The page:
I almost never pay attention to industry-sponsored surveys. They’re usually self-serving and marginally accurate, at best.
But a group of technology marketers has confounded me, issuing a study that speaks directly to one of the hottest of consumer hot buttons: terrible
tech support for the home and small business computer. Yes, in some ways the report stresses the obvious, and I won’t hold my breath while I wait for
dramatic improvements in tech support.
Tech Vendors Behaving Badly:
Support Just Gets Worse
Even so, the survey by the Council of Chief Marketing Officers (CMO) pulls few punches and acknowledges that computer owners are being
driven up the wall by malfunctioning PCs and lousy tech support. “Nearly two thirds (64 percent) of consumers say their computer has caused them
anxiety due in large part to frequent slowdowns and lengthy boot-up times, and more than 40 percent who use an outside computer support service are
not happy with it or feel it costs too much,” says the very first sentence of a press release announcing the results.
That’s not the kind of happy talk I’m used to hearing from marketers.
Straight Talk on Support Gripes
Since every problem these days seems to be a syndrome, if not an addiction, the report talks about Computer Stress Syndrome (their caps, not
mine) and lists some of the top causes:
- “Top sources of frustration with the tech support experience are long wait times, inability to fix problems, the cost of service, and limited
language skills of technicians.”
- “Seventy-five percent are experiencing hours or more of downtime per year, and 40 percent are experiencing days or more (of downtime).”
- “Top five impacts of computer failure include increased stress levels, interrupted work or play time, valuable lost data, dropped connections, and
difficult online purchasing.”
That top bullet point is really the heart of the matter. H-P, Dell, Lenovo, Acer, Toshiba and the rest, along with retail partners like Best Buy, go to
great lengths to sell you a computer, but none have really figured out how to treat a customer after the credit card is
You’ll notice I didn’t include Apple in the list. A recent Forrester study on customer experience cited by the CMO group showed that only one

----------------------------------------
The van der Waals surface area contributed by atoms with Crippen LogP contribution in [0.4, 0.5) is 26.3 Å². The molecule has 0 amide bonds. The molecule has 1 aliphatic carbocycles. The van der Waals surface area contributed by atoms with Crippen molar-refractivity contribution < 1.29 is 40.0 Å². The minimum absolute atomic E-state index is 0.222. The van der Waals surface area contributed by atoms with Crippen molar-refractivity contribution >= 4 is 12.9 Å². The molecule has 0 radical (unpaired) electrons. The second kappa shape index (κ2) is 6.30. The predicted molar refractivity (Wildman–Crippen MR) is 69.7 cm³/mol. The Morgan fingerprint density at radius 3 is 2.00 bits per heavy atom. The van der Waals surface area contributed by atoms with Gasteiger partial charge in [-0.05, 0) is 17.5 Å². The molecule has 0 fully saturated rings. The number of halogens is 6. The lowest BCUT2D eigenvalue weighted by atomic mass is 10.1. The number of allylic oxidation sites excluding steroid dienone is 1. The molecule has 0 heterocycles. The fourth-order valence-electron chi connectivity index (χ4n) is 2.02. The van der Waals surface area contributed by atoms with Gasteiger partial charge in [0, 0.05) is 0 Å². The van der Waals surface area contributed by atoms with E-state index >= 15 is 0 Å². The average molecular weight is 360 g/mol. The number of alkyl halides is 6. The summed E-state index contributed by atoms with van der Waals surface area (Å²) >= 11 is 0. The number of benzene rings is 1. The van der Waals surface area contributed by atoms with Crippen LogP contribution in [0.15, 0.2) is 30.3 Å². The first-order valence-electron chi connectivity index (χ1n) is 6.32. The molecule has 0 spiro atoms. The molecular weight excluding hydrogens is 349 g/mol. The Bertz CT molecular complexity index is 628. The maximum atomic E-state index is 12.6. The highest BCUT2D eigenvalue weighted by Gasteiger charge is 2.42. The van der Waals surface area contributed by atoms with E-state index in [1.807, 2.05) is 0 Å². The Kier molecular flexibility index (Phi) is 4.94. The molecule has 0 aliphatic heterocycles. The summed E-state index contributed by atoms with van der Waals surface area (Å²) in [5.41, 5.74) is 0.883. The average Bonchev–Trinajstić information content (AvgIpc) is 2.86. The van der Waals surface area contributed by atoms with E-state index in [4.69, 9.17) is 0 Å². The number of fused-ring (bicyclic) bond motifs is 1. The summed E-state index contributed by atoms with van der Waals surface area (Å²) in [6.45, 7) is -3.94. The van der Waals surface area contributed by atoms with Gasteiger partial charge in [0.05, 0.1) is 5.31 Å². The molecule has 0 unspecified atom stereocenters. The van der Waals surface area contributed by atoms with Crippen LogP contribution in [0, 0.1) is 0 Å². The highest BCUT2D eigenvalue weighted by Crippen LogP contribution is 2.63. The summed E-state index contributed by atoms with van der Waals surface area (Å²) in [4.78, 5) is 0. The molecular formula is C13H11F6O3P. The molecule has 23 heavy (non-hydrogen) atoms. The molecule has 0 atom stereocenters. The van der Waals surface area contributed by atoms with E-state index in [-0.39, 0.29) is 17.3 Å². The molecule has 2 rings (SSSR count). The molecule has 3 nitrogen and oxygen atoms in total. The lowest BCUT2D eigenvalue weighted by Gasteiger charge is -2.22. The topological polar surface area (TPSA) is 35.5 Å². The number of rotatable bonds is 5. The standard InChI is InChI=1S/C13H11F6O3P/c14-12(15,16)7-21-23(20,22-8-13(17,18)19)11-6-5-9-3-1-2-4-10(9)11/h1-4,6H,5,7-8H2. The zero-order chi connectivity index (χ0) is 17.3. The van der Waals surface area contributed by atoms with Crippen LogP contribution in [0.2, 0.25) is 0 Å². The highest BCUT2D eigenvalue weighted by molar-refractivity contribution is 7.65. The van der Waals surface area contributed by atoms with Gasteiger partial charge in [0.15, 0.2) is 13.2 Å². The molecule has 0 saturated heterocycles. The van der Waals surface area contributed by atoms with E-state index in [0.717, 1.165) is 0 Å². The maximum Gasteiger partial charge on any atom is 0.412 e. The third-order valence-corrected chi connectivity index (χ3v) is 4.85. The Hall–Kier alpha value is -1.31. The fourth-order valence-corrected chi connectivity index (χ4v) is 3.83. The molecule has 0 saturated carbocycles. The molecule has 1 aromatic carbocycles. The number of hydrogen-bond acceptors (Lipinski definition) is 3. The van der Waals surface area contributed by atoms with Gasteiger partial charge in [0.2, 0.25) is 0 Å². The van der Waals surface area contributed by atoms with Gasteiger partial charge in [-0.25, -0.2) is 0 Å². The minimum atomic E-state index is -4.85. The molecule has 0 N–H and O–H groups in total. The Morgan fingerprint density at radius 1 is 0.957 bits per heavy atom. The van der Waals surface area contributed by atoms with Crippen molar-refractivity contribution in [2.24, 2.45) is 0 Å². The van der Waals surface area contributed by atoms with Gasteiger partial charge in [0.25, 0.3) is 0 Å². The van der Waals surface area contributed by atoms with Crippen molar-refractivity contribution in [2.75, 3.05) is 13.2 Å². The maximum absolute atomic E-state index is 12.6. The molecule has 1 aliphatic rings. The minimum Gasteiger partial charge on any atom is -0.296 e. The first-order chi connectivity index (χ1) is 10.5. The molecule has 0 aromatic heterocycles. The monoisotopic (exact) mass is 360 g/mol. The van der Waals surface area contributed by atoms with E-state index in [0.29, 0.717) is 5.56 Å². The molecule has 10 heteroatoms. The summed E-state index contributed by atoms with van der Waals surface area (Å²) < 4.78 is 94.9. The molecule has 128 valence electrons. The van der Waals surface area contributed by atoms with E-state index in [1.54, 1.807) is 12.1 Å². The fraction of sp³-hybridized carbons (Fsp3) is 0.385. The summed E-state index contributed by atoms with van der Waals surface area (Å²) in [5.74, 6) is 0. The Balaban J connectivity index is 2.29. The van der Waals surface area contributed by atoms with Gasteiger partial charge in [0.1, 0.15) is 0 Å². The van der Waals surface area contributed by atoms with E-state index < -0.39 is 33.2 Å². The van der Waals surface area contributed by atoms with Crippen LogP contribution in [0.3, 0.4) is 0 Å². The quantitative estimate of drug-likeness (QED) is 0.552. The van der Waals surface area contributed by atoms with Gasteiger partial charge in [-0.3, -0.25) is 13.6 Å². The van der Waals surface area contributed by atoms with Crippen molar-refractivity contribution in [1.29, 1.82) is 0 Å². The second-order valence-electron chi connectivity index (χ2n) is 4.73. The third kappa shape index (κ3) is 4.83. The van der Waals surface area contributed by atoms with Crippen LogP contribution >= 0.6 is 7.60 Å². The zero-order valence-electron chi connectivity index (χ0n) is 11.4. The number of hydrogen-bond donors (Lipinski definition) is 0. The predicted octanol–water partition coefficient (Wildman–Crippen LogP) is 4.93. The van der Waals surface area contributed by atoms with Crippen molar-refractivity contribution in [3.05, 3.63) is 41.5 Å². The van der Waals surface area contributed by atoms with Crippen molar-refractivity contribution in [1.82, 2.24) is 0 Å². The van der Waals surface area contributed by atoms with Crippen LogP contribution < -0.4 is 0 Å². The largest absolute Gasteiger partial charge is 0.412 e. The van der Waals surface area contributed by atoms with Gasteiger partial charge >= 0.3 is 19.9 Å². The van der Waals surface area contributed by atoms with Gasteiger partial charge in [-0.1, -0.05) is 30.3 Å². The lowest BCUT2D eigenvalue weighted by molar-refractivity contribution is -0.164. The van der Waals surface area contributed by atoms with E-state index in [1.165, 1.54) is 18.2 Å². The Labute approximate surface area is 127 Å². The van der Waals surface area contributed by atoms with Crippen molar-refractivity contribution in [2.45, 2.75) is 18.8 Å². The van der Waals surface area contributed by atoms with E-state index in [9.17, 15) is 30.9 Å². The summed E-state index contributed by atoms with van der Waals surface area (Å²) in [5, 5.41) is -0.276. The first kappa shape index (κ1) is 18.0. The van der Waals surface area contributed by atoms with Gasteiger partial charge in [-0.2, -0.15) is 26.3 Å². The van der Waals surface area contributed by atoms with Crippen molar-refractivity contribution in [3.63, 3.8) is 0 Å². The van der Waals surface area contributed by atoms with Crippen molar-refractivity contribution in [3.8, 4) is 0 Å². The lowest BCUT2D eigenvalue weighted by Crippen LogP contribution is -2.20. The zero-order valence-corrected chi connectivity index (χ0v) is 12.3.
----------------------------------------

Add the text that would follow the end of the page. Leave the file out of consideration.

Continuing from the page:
major computer vendor had a decent satisfaction rating, and that was Apple, says Derek Kober, senior vice president of the council.
The report goes on to make this astonishingly frank statement: “Current computer vendor support solutions and models are aimed (at) minimizing
support costs and after-market customer handling. Live on-site support services offered by retailers take days or weeks to schedule, are costly, and
don’t fix the problem on time if at all.”
That’s exactly right. The point about minimizing support cost is key, but it’s not an altogether good vs. evil proposition. The consumer PC has
become a commodity, leaving price as the major differentiating factor among various brands. That in turn has sliced profit margins; anything that makes
them even smaller, including tech support, gets a fishy eye from the bean counters.
That’s not to say I’m excusing bad service, or that nothing can be done. Apple, for instance, does charge more than most PC vendors, and has
been rewarded with a fanatically loyal following.
If you read our sibling publications, PCWorld and InfoWorld, you know that Hewlett-Packard has had serious problems with both product quality
and service for its line of consumer-focused PCs and printers. The company was at the bottom in PCWorld’s
most recent reliability and service survey, and the poor showing was not just a hiccup. HP has been rated very poorly by PCWorld readers for a
number of years.
There are, though, signs that the company has been listening to its angry customers.
HP recently opened a $28 million service center in Arkansas has taken other steps, including the introduction of separate phone lines for business
and consumer customer service calls. “We are investing in the support space in a way that we haven’t in the past,” Jodi Schilling, vice president of
America’s customer support operations for HP,” said in an interview with InfoWorld’s Gripe Line columnist Christina Tynan-Wood. You can’t do support blindly,” says Schilling. “But cost
should not be the driving factor.”
Even so, HP is getting flack from customers who say they still can’t find Windows 7 drivers for their printers. I asked HP about this issue last week
at a demonstration of new enterprise printing technology that included something called a universal printer driver, or UPD, that allows any enterprise
printer to work with the new OS. “Is there something similar in the works for consumer printers?” I asked. Short answer: no.
I understand that consumer printers lack the intelligence to handle a UPD, and developing and testing drivers for all of HP’s home and small office
printers is a tedious and expensive proposition. But leaving the products orphaned when the owners move to a new OS is not what I would call
customer friendly. Yes, HP seems to be doing better, but I’d say it has a ways to go.
Indeed, the whole industry has a ways to go. The industry won’t improve customer service until it admits it has a problem. Maybe the CMO report
marks the beginning of that awakening.
San Francisco journalist Bill Snyder writes frequently about business and technology. He welcomes your comments and suggestions. Reach
him at firstname.lastname@example.org.